> The law says that bicyclists have the right to ride on the
    road. The
    > legal burden is on the overtaking vehicle to pass safely.
    Is it too
    > much to ask that motorists have the human decency to not
    assault
    > cyclists?
    > ---
    >
    > --Brent
    >
    >
    > ++++++++++++++ Brent Hugh / bhugh -a-t- mwsc.edu
    ++++++++++++++
    > + Missouri Western St College Dept of Music, St. Joseph,
    MO +
    > + Piano Home Page :
    http://staff.mwsc.edu/~bhugh +
    > + Music IQ Songs : http://mp3.com/MusicIQ
    +
    > ++ Music of the Human Genome : http://mp3.com/brent_d_hugh
    ++++

    Does anyone make a "Run Me Over and I'll Sue" bike shirt?
     
  17. Allan Leedy <[email protected]> wrote:
    : Many questions of this kind can be answered simply, "Because the can." A motorist can threaten a
    : cyclist more easily and convincingly than a backhoe operator. A motorist can squeeze by a cyclist
    : more easily than a slow-moving truck or tractor. So, they do.

    A good bumper sticker (if bikes had a bumper) for a cyclist then, would be:

    My other vehicle is a TRUCK!

    Perhaps that would give some electricity to the idea that cyclists quite often own motor vehicles
    and are in fact legitimate people.

    Cheerz, Lynzz
     
  18. Grenouil wrote:

    >Does anyone make a "Run Me Over and I'll Sue" bike shirt?
    >
    >
    I want one that says "Please pass, Breaking in new engine."

    --
    Cheers Damian Harvey

    Just call me Clyde.
     
  19. Smokey

    Smokey Guest

    as a life-long resident of missouri and an avid bicyclist, i can tell you that there is a tremendous
    prejudice against us. even friends who know that i ride openly deride bicyclists in front of me.
    another subject that seems to raise their ire is the katy trail, even though it has resurrected many
    small towns in this state and brought in a lot of tourist's dollars. the bottom line is that it's
    the unfortunate human traits of intolerance and not giving a damn about anybody else that causes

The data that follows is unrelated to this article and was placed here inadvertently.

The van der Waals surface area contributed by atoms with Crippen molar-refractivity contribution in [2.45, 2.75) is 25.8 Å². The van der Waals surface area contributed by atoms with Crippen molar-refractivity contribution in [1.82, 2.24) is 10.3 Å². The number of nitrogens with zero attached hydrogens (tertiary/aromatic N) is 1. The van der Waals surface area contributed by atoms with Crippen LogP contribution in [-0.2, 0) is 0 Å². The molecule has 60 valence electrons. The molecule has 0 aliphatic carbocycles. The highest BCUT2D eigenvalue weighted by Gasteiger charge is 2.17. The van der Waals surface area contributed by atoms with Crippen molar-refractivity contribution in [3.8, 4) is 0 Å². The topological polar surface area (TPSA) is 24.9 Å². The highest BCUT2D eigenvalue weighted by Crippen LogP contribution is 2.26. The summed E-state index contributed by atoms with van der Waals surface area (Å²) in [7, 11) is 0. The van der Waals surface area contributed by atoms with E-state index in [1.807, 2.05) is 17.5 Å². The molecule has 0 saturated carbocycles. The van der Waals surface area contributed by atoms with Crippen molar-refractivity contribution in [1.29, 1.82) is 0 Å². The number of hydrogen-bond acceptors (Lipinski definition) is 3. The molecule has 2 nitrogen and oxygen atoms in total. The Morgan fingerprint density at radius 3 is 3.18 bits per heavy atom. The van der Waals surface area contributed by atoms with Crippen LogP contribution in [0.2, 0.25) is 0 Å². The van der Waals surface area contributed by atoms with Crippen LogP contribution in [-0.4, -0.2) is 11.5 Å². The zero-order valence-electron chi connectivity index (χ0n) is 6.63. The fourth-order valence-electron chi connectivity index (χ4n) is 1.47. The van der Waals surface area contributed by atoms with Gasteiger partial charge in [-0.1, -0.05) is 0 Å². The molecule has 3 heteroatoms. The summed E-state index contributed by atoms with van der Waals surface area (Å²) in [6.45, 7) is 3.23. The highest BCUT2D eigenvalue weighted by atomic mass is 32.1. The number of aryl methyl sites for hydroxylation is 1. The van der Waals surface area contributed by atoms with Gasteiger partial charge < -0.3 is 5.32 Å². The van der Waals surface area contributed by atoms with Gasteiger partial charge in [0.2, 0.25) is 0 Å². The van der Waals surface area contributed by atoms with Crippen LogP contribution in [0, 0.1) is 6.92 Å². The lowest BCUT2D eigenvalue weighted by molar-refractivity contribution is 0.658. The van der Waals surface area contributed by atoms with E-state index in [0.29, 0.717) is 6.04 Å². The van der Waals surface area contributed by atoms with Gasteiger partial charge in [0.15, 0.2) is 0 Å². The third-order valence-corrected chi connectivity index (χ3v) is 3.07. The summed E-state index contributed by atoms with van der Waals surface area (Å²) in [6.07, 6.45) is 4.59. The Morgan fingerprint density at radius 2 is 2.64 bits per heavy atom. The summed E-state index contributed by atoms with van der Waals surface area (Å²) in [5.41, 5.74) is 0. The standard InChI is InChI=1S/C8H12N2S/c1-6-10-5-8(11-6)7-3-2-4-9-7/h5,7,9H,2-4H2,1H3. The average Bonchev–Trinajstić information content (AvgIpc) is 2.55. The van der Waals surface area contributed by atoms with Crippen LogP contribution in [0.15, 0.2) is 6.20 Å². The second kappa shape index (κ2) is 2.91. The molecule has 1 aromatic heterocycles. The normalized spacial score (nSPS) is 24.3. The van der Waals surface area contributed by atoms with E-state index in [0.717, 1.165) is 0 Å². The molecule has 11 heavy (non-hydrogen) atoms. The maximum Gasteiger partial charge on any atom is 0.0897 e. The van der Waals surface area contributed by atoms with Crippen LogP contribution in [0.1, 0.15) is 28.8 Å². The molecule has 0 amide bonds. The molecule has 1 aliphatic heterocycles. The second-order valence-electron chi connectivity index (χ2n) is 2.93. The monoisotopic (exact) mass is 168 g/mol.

this. what to do? just keep your eyes open and your senses on alert when riding and remember you'll
    probably outlive all the bicycle haters in their big SUVs and cars. also that when our troops are
    put in the line of fire in far away lands because of oil, it won't go to fill our bicycle's gas
    tanks! smokey strodtman [email protected] (Brent Hugh) wrote in message
    news:<[email protected]>...
    > Recently there has been an interesting exchange of letters to the editor in the St. Louis Post.
    > MoDOT has recently installed "Share the Road" signs on quite a number of roads in the St. Louis
    > area. In response to this, someone sent a letter to the Post, leading to a flurry of responses
    > from local cyclists. You can read a number of the letters (some printed, some not) online at
    >
    > http://www.mobikefed.org/2003_03_01_newsarchive.html#90522135
    >
    > Here is the first letter:
    >
    > ---
    > Wayward Bicyclists
    >
    > Newly-erected yellow signs in the area admonish drivers to "share the road", referring to sharing
    > it to bicyclists.
    >
    > Although state law dictates that motorists must have valid licenses, be of a prescribed age, and
    > carry liability insurance, there are no such obligations for bicyclists. They will take great
    > risks on these thoroughfares, and will surely be the cause of, or victims of, serious accidents.
    >
    > One would think that bicyclists would be reluctant to venture on weathered, pock-marked streets to
    > be threatened by speeders, and be subject to road rage.
    >
    > Bicyclists, who are themselves drivers, should certainly know how quite impractical this request
    > to "share the road" really is.
    > ---
    >
    > An excerpt from one response that was printed in the Post:
    >
    > ---
    > The law says that bicyclists have the right to ride on the road. The legal burden is on the
    > overtaking vehicle to pass safely. Is it too much to ask that motorists have the human decency to
    > not assault cyclists?
    > ---
    >
    > --Brent
    >
    >
    > ++++++++++++++ Brent Hugh / bhugh -a-t- mwsc.edu ++++++++++++++
    > + Missouri Western St College Dept of Music, St. Joseph, MO +
    > + Piano Home Page : http://staff.mwsc.edu/~bhugh +
    > + Music IQ Songs : http://mp3.com/MusicIQ + ++ Music of the Human Genome :
    > http://mp3.com/brent_d_hugh ++++
     
  20. Don Demair

    Don Demair Guest

    "H. M. Leary" <[email protected]> wrote in message
    news:[email protected]... ... snip ...
    >
    > In NJ it is required by law to ³beep² your horn when approaching a
    cyclist.
    >

    I don't think that it's a "law". I read about beeping your horn when approaching a cyclist somewhere
    in one of the driver's handbooks, but I think it was merely a suggestion. A stupid suggestion that
    should be completely ignored, by the way.

    -Don